To celebrate Women in Construction Week, a current student, alumna and professor discuss what it takes to thrive in a traditionally male field.
Construction has long been considered a male-dominated field. Thomas Jefferson University stands as an outlier, though. Two out of three full-time faculty members within the College of Architecture and the Built Environment’s Construction Management program are female – including Dr. Gulbin Ozcan-Deniz, the director – with many alumnae and current students singing the praises of their educational entry into the field.
This year marks the quarter-century anniversary of Women in Construction Week, a time when there are three local professional groups – National Association of Women in Construction (NAWIC), CREW Network and Professional Women in Construction – for women in the field. According to NAWIC, women numbered nearly 11% of the entire U.S. Construction workforce in 2022, with a gender pay gap considerably smaller than the workforce at large.
We spoke with current second-year student Kylie Montanez, alumna Lindsey Peruto and assistant professor Dr. Kimberlee Zamora to talk about the successes and challenges they’ve encountered along the way.
Kylie Montanez is a Philadelphia High School for Girls alumna who chose to pursue construction management academically, inspired in part by her father who is a subcontractor.
What led you to pursue construction-management as a major at Jefferson?
Jefferson was one my top schools. While I didn’t know what major I was going to go into at first, I’d been interested in construction management for a few years now.
My dad had introduced it to me, and I didn’t know too much about it besides what he had told me. Then I came to an event that Jefferson hosted for architecture and construction-management a few weeks before welcome week. My group won a contest about how best to make a space a connected area, with trees, lighting and things like that.
Before the contest, they had a big slideshow to explain the majors to students there. It was so interesting to me. It just clicked. It made me realize that this is what I want to do.
Obviously, construction is a male-dominated field. How have you seen that playing out, and does it worry you at all?
It is a little intimidating, knowing that not a lot of women are in the field. It’s discouraging to hear from people that when you get into the profession, you may get picked on, that people will test you, that you need thick skin and to dress and act a certain way.
It all depends on who you’re talking to and what generation they’re from. When I talk to my grandmom, she asks if I’m sure I want to do that. When I talk to my mom, she’s like ‘oh, Kylie, you got this. You’re going to be a boss. There are plenty of women who’ve done this. You’re not the first, and you won’t be the last.’
How does this play out in your studies?
Including me, there are three women out of about 12 students in the class. It adds fuel to the fire for me: I want to do it! Talking to Dr. Kimberlee Zamora and others at the school, they’re empowering. They say ‘we need more women in it. Don’t be discouraged. You’re going to be fine.’
What do you hope to do after graduating with a construction-management degree?
I’m hoping to be a construction manager, but I don’t know for how big of a company. I have an internship lined up in May at a smaller company. The president is a female who took over her dad’s company. I think I’ll want to focus on a smaller company, but I really don’t know yet. I’m excited about the future.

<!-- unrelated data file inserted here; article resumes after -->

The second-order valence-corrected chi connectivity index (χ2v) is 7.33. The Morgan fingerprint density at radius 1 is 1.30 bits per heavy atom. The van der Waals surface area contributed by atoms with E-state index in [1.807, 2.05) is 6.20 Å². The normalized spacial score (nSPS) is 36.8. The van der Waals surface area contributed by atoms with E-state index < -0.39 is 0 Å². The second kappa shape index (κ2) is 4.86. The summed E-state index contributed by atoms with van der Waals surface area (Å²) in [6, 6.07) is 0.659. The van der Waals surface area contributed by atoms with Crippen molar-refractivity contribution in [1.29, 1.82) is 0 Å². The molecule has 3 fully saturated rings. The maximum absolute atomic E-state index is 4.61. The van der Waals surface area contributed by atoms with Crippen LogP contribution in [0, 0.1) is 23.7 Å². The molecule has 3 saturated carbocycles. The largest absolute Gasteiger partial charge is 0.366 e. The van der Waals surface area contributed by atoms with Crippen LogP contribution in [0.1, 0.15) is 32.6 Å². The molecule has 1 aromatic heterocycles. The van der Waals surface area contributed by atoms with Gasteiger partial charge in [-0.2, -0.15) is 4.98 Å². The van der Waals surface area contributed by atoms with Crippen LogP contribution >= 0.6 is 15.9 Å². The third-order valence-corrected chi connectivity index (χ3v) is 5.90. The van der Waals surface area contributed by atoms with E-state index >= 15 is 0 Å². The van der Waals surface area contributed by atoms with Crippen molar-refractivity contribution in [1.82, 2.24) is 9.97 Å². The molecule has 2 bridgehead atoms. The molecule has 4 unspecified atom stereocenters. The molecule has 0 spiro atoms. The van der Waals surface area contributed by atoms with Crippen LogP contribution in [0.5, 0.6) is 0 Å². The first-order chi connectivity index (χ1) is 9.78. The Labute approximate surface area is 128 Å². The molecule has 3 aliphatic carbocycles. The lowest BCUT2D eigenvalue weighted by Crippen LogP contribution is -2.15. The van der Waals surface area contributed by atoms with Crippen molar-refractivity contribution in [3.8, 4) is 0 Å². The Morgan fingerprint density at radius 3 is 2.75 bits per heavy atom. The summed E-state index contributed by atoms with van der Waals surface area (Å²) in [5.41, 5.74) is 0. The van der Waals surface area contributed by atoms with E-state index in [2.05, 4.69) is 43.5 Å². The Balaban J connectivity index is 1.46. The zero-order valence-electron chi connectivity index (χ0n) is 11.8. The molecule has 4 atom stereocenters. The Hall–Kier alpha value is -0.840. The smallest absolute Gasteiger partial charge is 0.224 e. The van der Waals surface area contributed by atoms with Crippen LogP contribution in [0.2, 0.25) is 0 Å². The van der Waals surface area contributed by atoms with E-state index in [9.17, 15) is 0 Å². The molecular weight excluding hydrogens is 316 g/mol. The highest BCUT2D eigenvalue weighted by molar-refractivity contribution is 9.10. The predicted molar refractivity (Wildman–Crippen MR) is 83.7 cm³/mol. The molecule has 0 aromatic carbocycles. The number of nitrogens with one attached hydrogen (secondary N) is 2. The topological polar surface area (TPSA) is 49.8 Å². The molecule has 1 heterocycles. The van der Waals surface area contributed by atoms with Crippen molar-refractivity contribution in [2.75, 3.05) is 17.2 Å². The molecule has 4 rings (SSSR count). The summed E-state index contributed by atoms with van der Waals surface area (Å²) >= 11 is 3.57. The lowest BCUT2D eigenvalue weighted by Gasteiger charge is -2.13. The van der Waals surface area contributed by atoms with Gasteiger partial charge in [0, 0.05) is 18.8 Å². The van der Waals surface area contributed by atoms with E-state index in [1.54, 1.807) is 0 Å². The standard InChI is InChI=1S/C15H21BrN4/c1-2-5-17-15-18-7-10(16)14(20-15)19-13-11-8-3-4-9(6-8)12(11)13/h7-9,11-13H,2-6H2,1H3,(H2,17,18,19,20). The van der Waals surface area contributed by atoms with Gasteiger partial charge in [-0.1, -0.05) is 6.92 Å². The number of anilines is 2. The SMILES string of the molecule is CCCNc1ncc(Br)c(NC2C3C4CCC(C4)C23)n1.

What would you tell a high-school senior who is considering studying construction management in college?
I would tell her to do it. I feel like the biggest downfall is thinking about things people say about what you may face, but it’s a profession just like any other profession. You can do anything a man can do. Just because there are more of them doesn’t mean anything.
Lindsey Peruto graduated from Thomas Jefferson University (then, Philadelphia University) with a Bachelor of Science in architectural studies in 2009 and a Master of Science in construction management in 2010. She has since been a project manager, project engineer and currently serves as project executive at Peruto Development, LLC.
How did you end up pursuing construction-management as a profession?
When I was bored in high school, I had a computer program where I would draw floor plans. I was obsessed with it. When I got to PhilaU, I was in the architectural studies program with plans to transfer into the architecture program. I decided that I wasn’t that creative as far as design goes. I was good, but not good enough to make it in the field. A professor said, ‘You would be really good at managing construction. Have you ever thought about it?’
I liked the industry but wasn’t sure where to go, so I joined the first graduating class of their construction-management master’s program. There were about 30 of us in first class, and just three women.
How has that gender disparity impacted you?
It’s not something I really noticed at the time, and it didn’t really seem that strange to me since I was used to it from undergrad. I didn’t really notice it until I got my first full-time job where I was the only woman besides the office administrators. I was treated like I was a personal assistant. Eventually, I moved to a larger company as an estimator for carpentry contracts. There were few women there. That’s when I first encountered laying someone off and the guy told me I should be home cooking and cleaning like a good wife. I was like, ‘Here’s your check.’ I didn’t feel bad about laying him off anymore. That was the first realization of the difficulties women face in this field.
Aside from those problematic moments, what are the plus sides?
I was blazing a new path. On the job site as a project manager at my first job, I was nervous. A lot of the guys were super nice, but from others, I’d hear ‘I’ve been doing this for 30 years. I know how to do my job.’ I would respond, ‘Good, but I’m helping you do it more efficiently.’ A lot of the guys wanted to show me their job. I would go out and ask questions and they’d be excited to show me. It was just a couple of one-offs who were rude.